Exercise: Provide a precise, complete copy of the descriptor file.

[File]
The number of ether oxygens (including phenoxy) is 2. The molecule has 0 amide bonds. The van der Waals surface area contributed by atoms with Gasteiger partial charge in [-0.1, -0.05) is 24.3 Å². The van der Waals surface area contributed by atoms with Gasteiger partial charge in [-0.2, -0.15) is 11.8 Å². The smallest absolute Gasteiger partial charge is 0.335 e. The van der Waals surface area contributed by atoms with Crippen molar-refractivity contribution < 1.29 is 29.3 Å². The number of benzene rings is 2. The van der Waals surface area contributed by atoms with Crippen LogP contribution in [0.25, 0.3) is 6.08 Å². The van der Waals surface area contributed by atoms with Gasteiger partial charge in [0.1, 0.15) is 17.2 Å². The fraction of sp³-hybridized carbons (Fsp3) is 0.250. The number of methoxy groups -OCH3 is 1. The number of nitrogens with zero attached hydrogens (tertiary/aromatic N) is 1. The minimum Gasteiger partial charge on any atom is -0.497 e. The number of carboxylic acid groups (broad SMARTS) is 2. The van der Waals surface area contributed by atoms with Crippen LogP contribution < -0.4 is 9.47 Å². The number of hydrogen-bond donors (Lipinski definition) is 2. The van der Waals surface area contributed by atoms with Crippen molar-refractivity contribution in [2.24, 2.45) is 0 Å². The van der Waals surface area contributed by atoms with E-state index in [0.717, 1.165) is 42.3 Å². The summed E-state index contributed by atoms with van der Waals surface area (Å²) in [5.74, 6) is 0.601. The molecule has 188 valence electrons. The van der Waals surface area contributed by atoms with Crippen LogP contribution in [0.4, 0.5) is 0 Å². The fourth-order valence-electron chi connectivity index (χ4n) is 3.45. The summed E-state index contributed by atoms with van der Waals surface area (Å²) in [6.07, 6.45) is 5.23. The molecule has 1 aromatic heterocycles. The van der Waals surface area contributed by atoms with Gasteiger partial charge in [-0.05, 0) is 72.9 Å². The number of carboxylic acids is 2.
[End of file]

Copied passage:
The number of ether oxygens (including phenoxy) is 2. The molecule has 0 amide bonds. The van der Waals surface area contributed by atoms with Gasteiger partial charge in [-0.1, -0.05) is 24.3 Å². The van der Waals surface area contributed by atoms with Gasteiger partial charge in [-0.2, -0.15) is 11.8 Å². The smallest absolute Gasteiger partial charge is 0.335 e. The van der Waals surface area contributed by atoms with Crippen molar-refractivity contribution < 1.29 is 29.3 Å². The number of benzene rings is 2. The van der Waals surface area contributed by atoms with Crippen LogP contribution in [0.25, 0.3) is 6.08 Å². The van der Waals surface area contributed by atoms with Gasteiger partial charge in [0.1, 0.15) is 17.2 Å². The fraction of sp³-hybridized carbons (Fsp3) is 0.250. The number of methoxy groups -OCH3 is 1. The number of nitrogens with zero attached hydrogens (tertiary/aromatic N) is 1. The minimum Gasteiger partial charge on any atom is -0.497 e. The number of carboxylic acid groups (broad SMARTS) is 2. The van der Waals surface area contributed by atoms with Crippen LogP contribution < -0.4 is 9.47 Å². The number of hydrogen-bond donors (Lipinski definition) is 2. The van der Waals surface area contributed by atoms with Crippen molar-refractivity contribution in [2.24, 2.45) is 0 Å². The van der Waals surface area contributed by atoms with E-state index in [0.717, 1.165) is 42.3 Å². The summed E-state index contributed by atoms with van der Waals surface area (Å²) in [5.74, 6) is 0.601. The molecule has 188 valence electrons. The van der Waals surface area contributed by atoms with Crippen LogP contribution in [0.4, 0.5) is 0 Å². The fourth-order valence-electron chi connectivity index (χ4n) is 3.45. The summed E-state index contributed by atoms with van der Waals surface area (Å²) in [6.07, 6.45) is 5.23. The molecule has 1 aromatic heterocycles. The van der Waals surface area contributed by atoms with Gasteiger partial charge in [-0.05, 0) is 72.9 Å². The number of carboxylic acids is 2.